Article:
New Report Uncovers Trend in Profitable Prescription Drug Practices
A new data report compiled by independent newsroom ProPublica has concluded that doctors who receive money from pharmaceutical companies are more inclined to prescribe that specific drug “more heavily than doctors without such financial ties.” The researchers determined that the trend was noted for 50 popular and expensive brand-name drugs covered by Medicare Part D, including medicines that treat diabetes, glaucoma, asthma, constipation, cholesterol and other common ailments. A ProPublica article released on December 20 stated that “the financial interactions include payments for delivering promotional talks, consulting and receiving sponsored meals and travel.”
A Recap of ProPublica’s Findings
The public reporting group studied “the 50 most-prescribed brand-name drugs in Medicare for which drugmakers had made payments to doctors in 2016.” Thirty-eight of the drugs have annual costs exceeding $1,000 per patient, and many are included on the list of costly Medicare Part D drugs.
- For 32 of the drugs, at least 10 percent of doctors prescribing the medication received payments tied to the drug from the company that made it.
- For 46 of the drugs in 2016, doctors who received payments for the drug prescribed more of it compared with doctors who did not.
- On average, doctors who received payments prescribed 58 percent more of that drug than doctors who did not.
ProPublica’s public database, Dollars for Docs, can be accessed for patients interested in learning how much their doctors are being paid by drug or device companies.
Patients May Be Hurting from Expensive Prescription Drugs
This is not the first time research has tied financial gains to a doctor’s overall prescribing habits. Three years ago, ProPublica found a relationship between the total dollar value of a doctor’s interactions with prescription drug and medical device companies and the overall percentage of brand-name drugs prescribed to their patients.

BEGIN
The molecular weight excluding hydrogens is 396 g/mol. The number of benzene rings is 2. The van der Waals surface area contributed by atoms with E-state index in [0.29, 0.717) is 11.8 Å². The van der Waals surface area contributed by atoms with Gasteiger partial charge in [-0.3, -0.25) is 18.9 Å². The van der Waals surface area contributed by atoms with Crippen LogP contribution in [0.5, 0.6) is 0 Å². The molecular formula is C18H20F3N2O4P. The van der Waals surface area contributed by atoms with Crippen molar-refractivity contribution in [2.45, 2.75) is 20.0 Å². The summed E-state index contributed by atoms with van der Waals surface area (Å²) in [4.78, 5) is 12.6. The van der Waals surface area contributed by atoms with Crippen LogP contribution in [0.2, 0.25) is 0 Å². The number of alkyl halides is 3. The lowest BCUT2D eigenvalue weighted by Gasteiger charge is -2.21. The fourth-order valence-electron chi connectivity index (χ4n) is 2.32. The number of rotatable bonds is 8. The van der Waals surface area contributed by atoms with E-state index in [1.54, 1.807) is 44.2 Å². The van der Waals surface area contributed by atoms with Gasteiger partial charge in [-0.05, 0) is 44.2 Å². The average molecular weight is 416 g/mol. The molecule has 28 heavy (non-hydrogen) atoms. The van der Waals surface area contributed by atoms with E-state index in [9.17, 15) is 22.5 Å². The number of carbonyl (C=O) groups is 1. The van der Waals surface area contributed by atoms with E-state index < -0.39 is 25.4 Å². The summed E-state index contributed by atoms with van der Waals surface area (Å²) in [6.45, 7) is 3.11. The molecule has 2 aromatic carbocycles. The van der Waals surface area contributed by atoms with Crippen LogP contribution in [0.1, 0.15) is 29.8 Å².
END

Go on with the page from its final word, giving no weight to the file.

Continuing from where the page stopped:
Stacie B. Dusetzina, associate professor of health policy at Vanderbilt University Medical Center, advised ProPublica on the design of its data analysis. She was quoted in the ProPublica article arguing, “If there really were innovations and real benefits that were accruing to patients for a new treatment, it shouldn’t take so much spending by the company to get the word out. I wonder if promotion is really to try to push products that have a much less substantial benefit because they’re not gaining the market share naturally.”
Physician misuse of drugs that are expensive may not be necessary for some patients and can delay the treatment progress or promote further well-being. The consequences can be significant, as some patients decide to stop taking expensive drugs prescribed to them as a result of their doctor’s greed.
Preventable Health Problems Due to Prescription Medication Errors
When a medication mistake leads to a serious injury or death, patients and families can be left devastated. They may be eligible for compensation, including medical costs associated with the injury as well as punitive damages. If you suffered an injury due to the mistake or unethical practices of a doctor, request a free consultation with a Levin & Perconti attorney by calling (312) 332-2872.